Ah Paris! The city of love and lights, the city of romance and dreams… or that is what most people think. I am not going to disagree with that as I love Paris with all my heart, but the fact that it is so romanticized also means people make a lot of mistakes when visiting the French capital. There are so many mistakes to make in Paris!
Most tourists are too scared to veer off the beaten path, they want to see too much in too little time, or don’t see anything at all as they get conned out of their money or robbed on the street.
Just like any other amazing and great capital city, there are some things you need to keep in mind when travelling to Paris. Here are 10 mistakes you should avoid making when travelling to Paris!
To me one of the biggest mistakes people make is staying near monuments. Sure, it is nice to have the Eiffel tower in walking distance or staying in a side street of the Champs Elysees, but it honestly is not the be all and end all of your trip to Paris.
In fact: most people who have been to Paris a lot will stay near metro stations rather than monuments. Why? Because tourists stay near famous tourist hotspots and they are easy prey for less than honest hoteliers or businesspeople offering dirty rooms and a godawful breakfast.
Paris has a great metro and bus network which makes it easy to travel painlessly around the city. That is why a lot of savvy travellers will stay away from famous tourist attractions, but rather go for value for money a at a 15-minute tube ride from the centre of the city.
Both hotels and Airbnbs can get pretty cheap and good once you walk away from Montmartre or Ile de la Cite. In fact, the average price of an 8/10 hotel in the centre of the city is three times as high as that of hotels within a 10 to 15-minute tube ride!
When booking hotels in Paris it is a good idea to open Google Maps and keep a tube map close by.
Don't buy stuff in souvenir shops
There is absolutely nothing wrong with visiting souvenir shops that are geared towards tourists, whether for convenience, or because you want to find a perfectly recognizable piece of Parisian memorabilia.
But if you’re looking for gifts or items to help you remember your wonderful stay in Paris, do not focus solely on those places alone. Remember that they are often overpriced, and you can also find interesting and iconic Parisian things by browsing stalls at flea markets or buy them from the (illegal) stalls near tourist attractions.
Illegal stalls near tourist attractions? Yep! There will be people trying to sell you little keychains or mini Eiffel Towers near all kinds of tourist attractions. These people will mostly run at the first sign of police as they often won’t have a permit to sell…
When buying from these peddlers it is important to haggle down the price. If you are desperate for an Eiffel Tower Keychain you can pay €1 for 3 but €1 for 5 is more of a fair price (although they often won’t go that low).
You can also try the big supermarkets like Carrefour for souvenirs or walk into discount stores such as:
- Halle Aux Affaires 4 rue de Clignancourt Montmartre
- Tout à Mini Euro 114 bd de Belleville Colonel Fabien/Goncourt
- Paris Affaires 1 rue Campagne Première Montparnasse
Look up local discount stores as there are literally SO many around. They just won’t be on the main streets.
Also: when going for food/drinks/snacks/wine, just walk into a supermarket as they charge fair prices rather than the 200% mark-up a little souvenir store will take!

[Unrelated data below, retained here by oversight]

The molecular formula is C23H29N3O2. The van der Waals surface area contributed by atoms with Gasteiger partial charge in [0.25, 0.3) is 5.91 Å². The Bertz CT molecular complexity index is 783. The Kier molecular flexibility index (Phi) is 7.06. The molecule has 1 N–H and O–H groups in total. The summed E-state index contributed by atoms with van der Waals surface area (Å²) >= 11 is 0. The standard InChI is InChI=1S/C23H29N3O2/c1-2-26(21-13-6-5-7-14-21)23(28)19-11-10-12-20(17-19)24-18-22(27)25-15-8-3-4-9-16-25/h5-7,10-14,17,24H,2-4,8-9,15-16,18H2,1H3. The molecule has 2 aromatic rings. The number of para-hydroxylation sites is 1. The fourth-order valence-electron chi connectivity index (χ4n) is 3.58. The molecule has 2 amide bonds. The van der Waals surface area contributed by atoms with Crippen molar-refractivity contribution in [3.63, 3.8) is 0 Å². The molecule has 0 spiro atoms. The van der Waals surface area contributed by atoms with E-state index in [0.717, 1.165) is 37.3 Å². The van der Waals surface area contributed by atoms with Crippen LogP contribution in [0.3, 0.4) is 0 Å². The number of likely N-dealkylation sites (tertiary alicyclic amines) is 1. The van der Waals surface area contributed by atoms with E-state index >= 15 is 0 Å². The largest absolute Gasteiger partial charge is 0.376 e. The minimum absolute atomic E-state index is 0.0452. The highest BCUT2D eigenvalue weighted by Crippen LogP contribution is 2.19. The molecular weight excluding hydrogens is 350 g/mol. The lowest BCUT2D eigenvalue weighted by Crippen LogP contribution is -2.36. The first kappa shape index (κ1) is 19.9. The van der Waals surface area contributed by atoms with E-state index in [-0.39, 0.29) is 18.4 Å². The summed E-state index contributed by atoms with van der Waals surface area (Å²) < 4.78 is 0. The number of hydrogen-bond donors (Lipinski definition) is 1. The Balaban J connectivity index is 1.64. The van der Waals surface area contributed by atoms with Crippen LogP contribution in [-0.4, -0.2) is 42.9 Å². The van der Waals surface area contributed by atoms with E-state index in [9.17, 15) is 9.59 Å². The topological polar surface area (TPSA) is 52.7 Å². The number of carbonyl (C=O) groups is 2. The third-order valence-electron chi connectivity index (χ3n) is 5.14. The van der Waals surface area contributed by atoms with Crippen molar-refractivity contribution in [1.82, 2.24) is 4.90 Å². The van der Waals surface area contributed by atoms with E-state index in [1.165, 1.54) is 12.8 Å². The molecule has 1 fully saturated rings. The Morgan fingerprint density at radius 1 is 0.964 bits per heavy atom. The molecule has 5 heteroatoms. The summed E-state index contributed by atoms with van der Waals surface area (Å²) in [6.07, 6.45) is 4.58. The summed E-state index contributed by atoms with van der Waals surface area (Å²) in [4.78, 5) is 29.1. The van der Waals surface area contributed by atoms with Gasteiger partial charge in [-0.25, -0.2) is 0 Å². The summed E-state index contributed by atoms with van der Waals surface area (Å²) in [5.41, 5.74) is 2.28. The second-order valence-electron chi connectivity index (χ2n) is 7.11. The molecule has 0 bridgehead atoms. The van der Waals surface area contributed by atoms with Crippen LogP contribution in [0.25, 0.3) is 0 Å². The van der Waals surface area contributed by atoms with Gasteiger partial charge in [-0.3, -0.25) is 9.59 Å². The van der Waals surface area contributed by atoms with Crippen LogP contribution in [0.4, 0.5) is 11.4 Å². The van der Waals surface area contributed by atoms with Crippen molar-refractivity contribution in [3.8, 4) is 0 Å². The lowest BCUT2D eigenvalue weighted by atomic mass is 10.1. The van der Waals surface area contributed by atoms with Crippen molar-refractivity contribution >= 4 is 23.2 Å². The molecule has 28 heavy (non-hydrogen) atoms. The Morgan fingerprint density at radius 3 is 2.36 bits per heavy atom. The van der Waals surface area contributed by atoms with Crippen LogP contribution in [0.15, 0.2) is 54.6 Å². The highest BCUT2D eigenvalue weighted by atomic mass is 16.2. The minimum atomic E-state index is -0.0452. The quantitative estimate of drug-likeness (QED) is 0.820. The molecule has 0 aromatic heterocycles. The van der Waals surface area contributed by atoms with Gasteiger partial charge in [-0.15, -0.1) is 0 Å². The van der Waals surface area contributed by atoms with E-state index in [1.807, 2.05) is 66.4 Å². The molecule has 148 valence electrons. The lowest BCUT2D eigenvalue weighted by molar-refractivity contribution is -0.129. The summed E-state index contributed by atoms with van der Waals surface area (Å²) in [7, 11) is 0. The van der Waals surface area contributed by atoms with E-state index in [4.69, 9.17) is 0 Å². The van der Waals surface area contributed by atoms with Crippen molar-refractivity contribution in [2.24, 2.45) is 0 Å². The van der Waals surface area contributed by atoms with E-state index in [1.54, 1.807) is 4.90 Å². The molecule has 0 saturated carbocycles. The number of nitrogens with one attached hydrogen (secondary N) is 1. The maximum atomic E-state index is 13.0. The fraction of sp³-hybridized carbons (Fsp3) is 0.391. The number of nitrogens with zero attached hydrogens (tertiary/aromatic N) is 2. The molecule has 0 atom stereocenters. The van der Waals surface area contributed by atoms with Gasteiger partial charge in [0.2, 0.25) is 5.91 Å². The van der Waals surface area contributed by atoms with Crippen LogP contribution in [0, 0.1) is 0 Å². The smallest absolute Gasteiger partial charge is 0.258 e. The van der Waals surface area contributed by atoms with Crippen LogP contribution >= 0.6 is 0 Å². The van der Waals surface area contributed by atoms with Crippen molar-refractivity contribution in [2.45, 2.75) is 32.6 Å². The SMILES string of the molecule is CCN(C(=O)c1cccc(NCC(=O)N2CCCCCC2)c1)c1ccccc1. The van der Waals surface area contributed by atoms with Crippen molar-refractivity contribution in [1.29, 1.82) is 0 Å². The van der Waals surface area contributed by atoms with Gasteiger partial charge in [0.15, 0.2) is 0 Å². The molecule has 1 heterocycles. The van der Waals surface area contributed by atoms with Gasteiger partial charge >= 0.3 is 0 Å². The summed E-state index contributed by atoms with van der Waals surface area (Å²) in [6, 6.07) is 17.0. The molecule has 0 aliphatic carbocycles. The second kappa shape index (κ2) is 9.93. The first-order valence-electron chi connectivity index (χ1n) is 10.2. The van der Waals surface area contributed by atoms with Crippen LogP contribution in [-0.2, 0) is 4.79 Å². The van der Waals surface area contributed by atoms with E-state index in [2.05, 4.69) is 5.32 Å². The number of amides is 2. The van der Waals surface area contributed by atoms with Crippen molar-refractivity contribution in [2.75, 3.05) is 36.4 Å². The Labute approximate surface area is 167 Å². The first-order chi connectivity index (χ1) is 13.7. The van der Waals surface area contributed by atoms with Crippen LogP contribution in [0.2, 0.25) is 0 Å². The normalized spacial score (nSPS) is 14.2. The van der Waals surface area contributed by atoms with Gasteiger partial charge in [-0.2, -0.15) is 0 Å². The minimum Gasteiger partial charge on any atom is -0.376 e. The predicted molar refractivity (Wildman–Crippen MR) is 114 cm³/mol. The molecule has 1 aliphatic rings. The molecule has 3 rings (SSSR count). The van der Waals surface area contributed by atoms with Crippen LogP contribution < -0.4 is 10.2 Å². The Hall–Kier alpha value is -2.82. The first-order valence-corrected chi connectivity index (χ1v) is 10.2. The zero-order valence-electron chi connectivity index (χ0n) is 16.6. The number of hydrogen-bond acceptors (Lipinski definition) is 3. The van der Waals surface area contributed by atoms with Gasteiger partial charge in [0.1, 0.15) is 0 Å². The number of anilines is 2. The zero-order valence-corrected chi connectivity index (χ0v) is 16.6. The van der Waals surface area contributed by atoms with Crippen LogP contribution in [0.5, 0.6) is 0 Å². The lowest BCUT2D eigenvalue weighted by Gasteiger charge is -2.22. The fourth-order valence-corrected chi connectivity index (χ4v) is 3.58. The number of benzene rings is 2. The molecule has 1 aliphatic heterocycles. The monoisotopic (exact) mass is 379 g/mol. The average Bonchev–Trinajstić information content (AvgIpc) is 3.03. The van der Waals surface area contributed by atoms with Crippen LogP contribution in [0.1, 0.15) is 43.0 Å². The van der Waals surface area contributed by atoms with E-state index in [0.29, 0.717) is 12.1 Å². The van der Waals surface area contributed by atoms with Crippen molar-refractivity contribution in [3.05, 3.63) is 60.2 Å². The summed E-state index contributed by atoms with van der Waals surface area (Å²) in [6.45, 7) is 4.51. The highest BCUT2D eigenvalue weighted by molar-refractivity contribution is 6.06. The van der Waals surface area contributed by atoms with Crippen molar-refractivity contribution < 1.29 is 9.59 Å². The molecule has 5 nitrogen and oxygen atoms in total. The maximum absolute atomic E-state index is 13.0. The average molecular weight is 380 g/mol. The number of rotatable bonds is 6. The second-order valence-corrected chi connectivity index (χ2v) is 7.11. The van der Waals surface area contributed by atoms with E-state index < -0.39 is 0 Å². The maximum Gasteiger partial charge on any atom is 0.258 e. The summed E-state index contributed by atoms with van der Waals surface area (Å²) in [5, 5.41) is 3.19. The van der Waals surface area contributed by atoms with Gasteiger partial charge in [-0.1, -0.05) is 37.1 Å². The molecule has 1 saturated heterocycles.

Tip: Want to buy one of those amazing original paintings in Montmartre?
Not only are those paintings NOT original, they are massively overpriced. Most paintings are machine painted (yes that’s a thing – it’s how for instance IKEA makes its paintings) in Eastern Europe or hand-painted in Asia at a VERY low cost. Most of them won’t have cost the salesperson more than €10 – maybe €15 if it’s a big one.
If you really want to buy a painting in Paris, you can visit Place du Tertre. If you are lucky you will find a talented artist working among the painters.
Do not eat in restaurants and food stalls in tourist traps areas
The food in Paris is horrible! I laughed when I heard one of my best friends say this. I have never ever had a bad experience eating in Paris. Ever.
Well, I try to ignore tourist hotspots and tourist trap areas. The thing is: restaurants in areas where a lot of tourists gather don’t have to make a lot of effort to attract customers. Just whack a pasta and a burger on the menu, price it below €15, look more or less modern or half-decent… and you get a shitton of tourists eating in your restaurant.
Because tourists will probably only visit you/your street/your city only once in their life, you don’t have to create repeat customers, you don’t have to serve quality food.
So, if you only eat at restaurants near tourist attractions, the chance you will get a truly good meal is pretty slender.
Look up great restaurants in your area or in the area where you will want to spend the day. Use sites such as Tripadvisor and Zomato to make a choice, maybe even have Google Travel recommend you a few places or ask reddit for their favourite Parisian restaurants.
I don’t want to pay for bad food and neither do you. Just look up a list of restaurants you might want to go to and read reviews before you walk into somewhere!
Tip: In France restaurants have to give you free tap water when asked. Most do it out of their own accord but don’t be afraid to ask for tap water if they don’t. Tap water in French is “eau du robinet”.
Do not book a tour without checking out the company first
I love tours. Seriously. They are a great way to make the most out of your visit and you just learn so much! Whether you take a tour on a boat or by food, on segways or bikes, you see such different and interesting parts of the city!
But when booking a tour – and this counts for almost every city heaving with tourists, you need to research the tour company first.
It happens a lot: people are walking down the quays of the Seine, they see a little ticket booth and decide to go for a boat ride. Oh yes! They have room for 2 more at only €25 a ticket for a 10-minute boat ride!
Such a great deal. They get on the little boat with a few other dishevelled looking tourists for a 10-minute boat ride up and down the Seine not even showing you the sites – it is just that: a boat ride. You have been royally conned.